Not slaves, but brothers

by Feb 24, 2017Blog, Our Stories, Reflections0 comments

"Not slaves, but brothers"

It is incredible that human trafficking continues to be an invisible tragedy, in spite of the obvious consequences: every year between 700 thousand and four million people are victims around the world. Even though these figures are very variable, even the most conservative figures are alarming.

No doubt, human trafficking is one of the cruelest crimes that exist, because it deprives the victims from their dignity and their rights, to submit them to conditions of slavery, in order to exploit them sexually, force them to work in agriculture or in industries, force them to work as servants in homes, to use them to extract their organs or force the children to be beggars. In most cases, the victims come from the most excluded groups in society.

It has been defined as the slavery of the Twenty Frist Century, human trafficking is one of the most profitable illicit businesses and it is present in all countries, either as the country of origin, a country of transit, or a country of destiny. At a global level, one of every five victims is a child, even though in some regions of Africa and Asia the majority of the victims of human trafficking are children.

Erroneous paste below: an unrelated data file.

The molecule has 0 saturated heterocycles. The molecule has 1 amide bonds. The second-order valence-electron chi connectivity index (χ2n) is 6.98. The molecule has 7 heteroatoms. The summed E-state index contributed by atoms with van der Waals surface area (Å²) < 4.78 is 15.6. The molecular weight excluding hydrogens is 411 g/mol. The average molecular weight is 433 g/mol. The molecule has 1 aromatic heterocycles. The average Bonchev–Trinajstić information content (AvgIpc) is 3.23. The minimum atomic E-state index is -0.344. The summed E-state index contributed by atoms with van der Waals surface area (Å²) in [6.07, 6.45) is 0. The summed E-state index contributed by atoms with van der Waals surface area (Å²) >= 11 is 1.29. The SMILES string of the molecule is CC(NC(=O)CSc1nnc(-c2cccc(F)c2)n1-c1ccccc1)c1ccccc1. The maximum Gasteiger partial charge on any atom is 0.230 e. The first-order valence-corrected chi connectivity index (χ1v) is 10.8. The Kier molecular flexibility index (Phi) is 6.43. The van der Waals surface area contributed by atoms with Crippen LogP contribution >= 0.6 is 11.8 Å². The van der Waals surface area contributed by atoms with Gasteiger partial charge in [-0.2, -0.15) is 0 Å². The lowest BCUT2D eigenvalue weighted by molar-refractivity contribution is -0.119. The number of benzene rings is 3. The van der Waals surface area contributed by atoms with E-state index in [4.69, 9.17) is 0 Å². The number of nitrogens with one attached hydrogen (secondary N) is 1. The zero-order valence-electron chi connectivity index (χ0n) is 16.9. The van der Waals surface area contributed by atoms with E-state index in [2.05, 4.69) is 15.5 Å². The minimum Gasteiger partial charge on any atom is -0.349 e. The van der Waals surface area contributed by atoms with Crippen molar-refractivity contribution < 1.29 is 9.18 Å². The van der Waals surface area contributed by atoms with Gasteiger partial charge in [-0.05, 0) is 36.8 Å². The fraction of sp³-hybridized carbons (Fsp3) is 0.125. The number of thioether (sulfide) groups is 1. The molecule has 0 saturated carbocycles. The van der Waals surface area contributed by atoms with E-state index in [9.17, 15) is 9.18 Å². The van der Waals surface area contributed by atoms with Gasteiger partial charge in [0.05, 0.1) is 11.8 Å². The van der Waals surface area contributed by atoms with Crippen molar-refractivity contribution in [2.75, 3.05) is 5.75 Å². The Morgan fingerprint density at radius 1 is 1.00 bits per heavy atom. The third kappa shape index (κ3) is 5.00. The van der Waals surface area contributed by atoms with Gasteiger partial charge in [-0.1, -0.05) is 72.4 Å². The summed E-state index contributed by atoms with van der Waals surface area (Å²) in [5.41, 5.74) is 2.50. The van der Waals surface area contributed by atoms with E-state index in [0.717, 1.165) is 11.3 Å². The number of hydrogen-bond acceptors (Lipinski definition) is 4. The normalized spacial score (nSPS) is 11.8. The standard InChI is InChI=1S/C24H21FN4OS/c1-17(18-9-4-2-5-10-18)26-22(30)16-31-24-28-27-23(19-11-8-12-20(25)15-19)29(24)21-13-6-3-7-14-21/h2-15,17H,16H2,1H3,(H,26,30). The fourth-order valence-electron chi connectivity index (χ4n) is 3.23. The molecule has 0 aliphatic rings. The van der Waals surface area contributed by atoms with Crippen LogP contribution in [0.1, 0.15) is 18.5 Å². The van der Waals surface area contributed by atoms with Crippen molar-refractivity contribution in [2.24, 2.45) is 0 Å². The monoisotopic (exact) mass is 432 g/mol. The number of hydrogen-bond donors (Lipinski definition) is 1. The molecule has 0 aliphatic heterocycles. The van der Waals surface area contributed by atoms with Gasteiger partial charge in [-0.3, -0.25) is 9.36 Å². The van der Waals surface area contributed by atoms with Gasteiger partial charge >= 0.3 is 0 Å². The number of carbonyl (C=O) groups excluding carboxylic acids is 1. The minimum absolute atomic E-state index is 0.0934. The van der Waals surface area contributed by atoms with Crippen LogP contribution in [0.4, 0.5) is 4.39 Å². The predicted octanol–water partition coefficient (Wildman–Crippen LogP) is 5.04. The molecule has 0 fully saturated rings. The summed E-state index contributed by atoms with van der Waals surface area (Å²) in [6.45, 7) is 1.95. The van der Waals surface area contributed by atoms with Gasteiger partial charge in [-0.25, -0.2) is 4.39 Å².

On the other hand, women represent between 70 and 80 percent of the rest of the victims. They great majority are young, of humble origin and they are deceived with false promises of jobs. After that , they are raped, attacked with blows, and locked up. They are exploited economically and they are kept under control by violent threats.

For human traffickers, persons are objects with which to traffic; they attract young girls through deceit or duress; after that, they are trapped in situations of abuse. Thus, human life is deprived of value, trampled and compared with any other merchandise.
Even though this crime is increasing and that most countries have already declared in their legislation that it is a crime, sentences continue to be very few. In addition, more than two million persons in the world do not yet count with the adequate protection of national laws against this crime.

In 2015, Pope Francis devoted his message on the World Day of Peace to the topic “no more slaves, but brothers”. In it he denounced that millions of people have been deprived of their freedom, they have been forced to live in conditions that are similar to slavery.

This is the time for us to contribute to break the silence and bring light into the darkness that still surrounds human trafficking. This excruciated reality that increases day by day should not be left unnoticed. The victims need our solidarity, our hope and our prayers.


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